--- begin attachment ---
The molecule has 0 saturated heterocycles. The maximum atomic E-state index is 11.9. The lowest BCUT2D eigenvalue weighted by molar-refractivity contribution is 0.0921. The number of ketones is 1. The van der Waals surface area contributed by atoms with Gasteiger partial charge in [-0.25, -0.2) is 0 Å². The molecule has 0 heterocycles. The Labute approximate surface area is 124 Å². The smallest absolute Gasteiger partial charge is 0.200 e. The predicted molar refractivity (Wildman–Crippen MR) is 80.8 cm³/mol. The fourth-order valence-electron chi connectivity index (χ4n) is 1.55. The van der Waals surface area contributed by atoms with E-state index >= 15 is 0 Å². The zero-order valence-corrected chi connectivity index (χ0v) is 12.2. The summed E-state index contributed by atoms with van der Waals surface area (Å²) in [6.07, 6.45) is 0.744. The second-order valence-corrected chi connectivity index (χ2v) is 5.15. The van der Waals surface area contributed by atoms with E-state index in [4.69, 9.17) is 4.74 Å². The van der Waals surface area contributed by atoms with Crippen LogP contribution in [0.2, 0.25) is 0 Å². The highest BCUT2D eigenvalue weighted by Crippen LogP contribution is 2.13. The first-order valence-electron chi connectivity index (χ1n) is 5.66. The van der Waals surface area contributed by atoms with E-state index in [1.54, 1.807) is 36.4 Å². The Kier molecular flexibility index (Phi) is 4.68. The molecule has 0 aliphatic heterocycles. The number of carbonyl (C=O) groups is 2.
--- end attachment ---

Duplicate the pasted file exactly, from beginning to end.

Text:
The molecule has 0 saturated heterocycles. The maximum atomic E-state index is 11.9. The lowest BCUT2D eigenvalue weighted by molar-refractivity contribution is 0.0921. The number of ketones is 1. The van der Waals surface area contributed by atoms with Gasteiger partial charge in [-0.25, -0.2) is 0 Å². The molecule has 0 heterocycles. The Labute approximate surface area is 124 Å². The smallest absolute Gasteiger partial charge is 0.200 e. The predicted molar refractivity (Wildman–Crippen MR) is 80.8 cm³/mol. The fourth-order valence-electron chi connectivity index (χ4n) is 1.55. The van der Waals surface area contributed by atoms with E-state index >= 15 is 0 Å². The zero-order valence-corrected chi connectivity index (χ0v) is 12.2. The summed E-state index contributed by atoms with van der Waals surface area (Å²) in [6.07, 6.45) is 0.744. The second-order valence-corrected chi connectivity index (χ2v) is 5.15. The van der Waals surface area contributed by atoms with E-state index in [4.69, 9.17) is 4.74 Å². The van der Waals surface area contributed by atoms with Crippen LogP contribution in [0.2, 0.25) is 0 Å². The highest BCUT2D eigenvalue weighted by Crippen LogP contribution is 2.13. The first-order valence-electron chi connectivity index (χ1n) is 5.66. The van der Waals surface area contributed by atoms with E-state index in [1.54, 1.807) is 36.4 Å². The Kier molecular flexibility index (Phi) is 4.68. The molecule has 0 aliphatic heterocycles. The number of carbonyl (C=O) groups is 2.